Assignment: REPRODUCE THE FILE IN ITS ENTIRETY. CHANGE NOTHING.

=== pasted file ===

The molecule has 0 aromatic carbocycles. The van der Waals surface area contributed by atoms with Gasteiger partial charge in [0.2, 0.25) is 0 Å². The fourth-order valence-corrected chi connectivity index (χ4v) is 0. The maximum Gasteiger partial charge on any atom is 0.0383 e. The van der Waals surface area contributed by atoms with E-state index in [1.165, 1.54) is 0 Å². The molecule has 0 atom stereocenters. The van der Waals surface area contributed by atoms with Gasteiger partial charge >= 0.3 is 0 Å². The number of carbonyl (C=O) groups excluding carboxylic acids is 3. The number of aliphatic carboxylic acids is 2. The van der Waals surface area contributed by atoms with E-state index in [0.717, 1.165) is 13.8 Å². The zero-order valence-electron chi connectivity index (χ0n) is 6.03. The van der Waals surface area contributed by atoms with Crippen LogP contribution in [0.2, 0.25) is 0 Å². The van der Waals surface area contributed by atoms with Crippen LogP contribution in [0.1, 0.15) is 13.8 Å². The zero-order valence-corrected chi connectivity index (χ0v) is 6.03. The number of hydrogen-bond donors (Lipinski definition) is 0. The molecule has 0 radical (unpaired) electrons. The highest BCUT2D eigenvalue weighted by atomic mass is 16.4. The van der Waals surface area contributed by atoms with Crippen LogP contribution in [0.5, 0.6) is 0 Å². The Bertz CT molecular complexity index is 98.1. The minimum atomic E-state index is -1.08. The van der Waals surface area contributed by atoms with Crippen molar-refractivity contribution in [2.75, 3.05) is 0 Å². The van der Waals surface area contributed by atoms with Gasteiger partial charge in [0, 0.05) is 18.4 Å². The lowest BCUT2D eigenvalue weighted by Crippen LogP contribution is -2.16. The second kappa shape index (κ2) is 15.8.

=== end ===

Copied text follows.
The molecule has 0 aromatic carbocycles. The van der Waals surface area contributed by atoms with Gasteiger partial charge in [0.2, 0.25) is 0 Å². The fourth-order valence-corrected chi connectivity index (χ4v) is 0. The maximum Gasteiger partial charge on any atom is 0.0383 e. The van der Waals surface area contributed by atoms with E-state index in [1.165, 1.54) is 0 Å². The molecule has 0 atom stereocenters. The van der Waals surface area contributed by atoms with Gasteiger partial charge >= 0.3 is 0 Å². The number of carbonyl (C=O) groups excluding carboxylic acids is 3. The number of aliphatic carboxylic acids is 2. The van der Waals surface area contributed by atoms with E-state index in [0.717, 1.165) is 13.8 Å². The zero-order valence-electron chi connectivity index (χ0n) is 6.03. The van der Waals surface area contributed by atoms with Crippen LogP contribution in [0.2, 0.25) is 0 Å². The van der Waals surface area contributed by atoms with Crippen LogP contribution in [0.1, 0.15) is 13.8 Å². The zero-order valence-corrected chi connectivity index (χ0v) is 6.03. The number of hydrogen-bond donors (Lipinski definition) is 0. The molecule has 0 radical (unpaired) electrons. The highest BCUT2D eigenvalue weighted by atomic mass is 16.4. The van der Waals surface area contributed by atoms with Crippen LogP contribution in [0.5, 0.6) is 0 Å². The Bertz CT molecular complexity index is 98.1. The minimum atomic E-state index is -1.08. The van der Waals surface area contributed by atoms with Crippen molar-refractivity contribution in [2.75, 3.05) is 0 Å². The van der Waals surface area contributed by atoms with Gasteiger partial charge in [0, 0.05) is 18.4 Å². The lowest BCUT2D eigenvalue weighted by Crippen LogP contribution is -2.16. The second kappa shape index (κ2) is 15.8.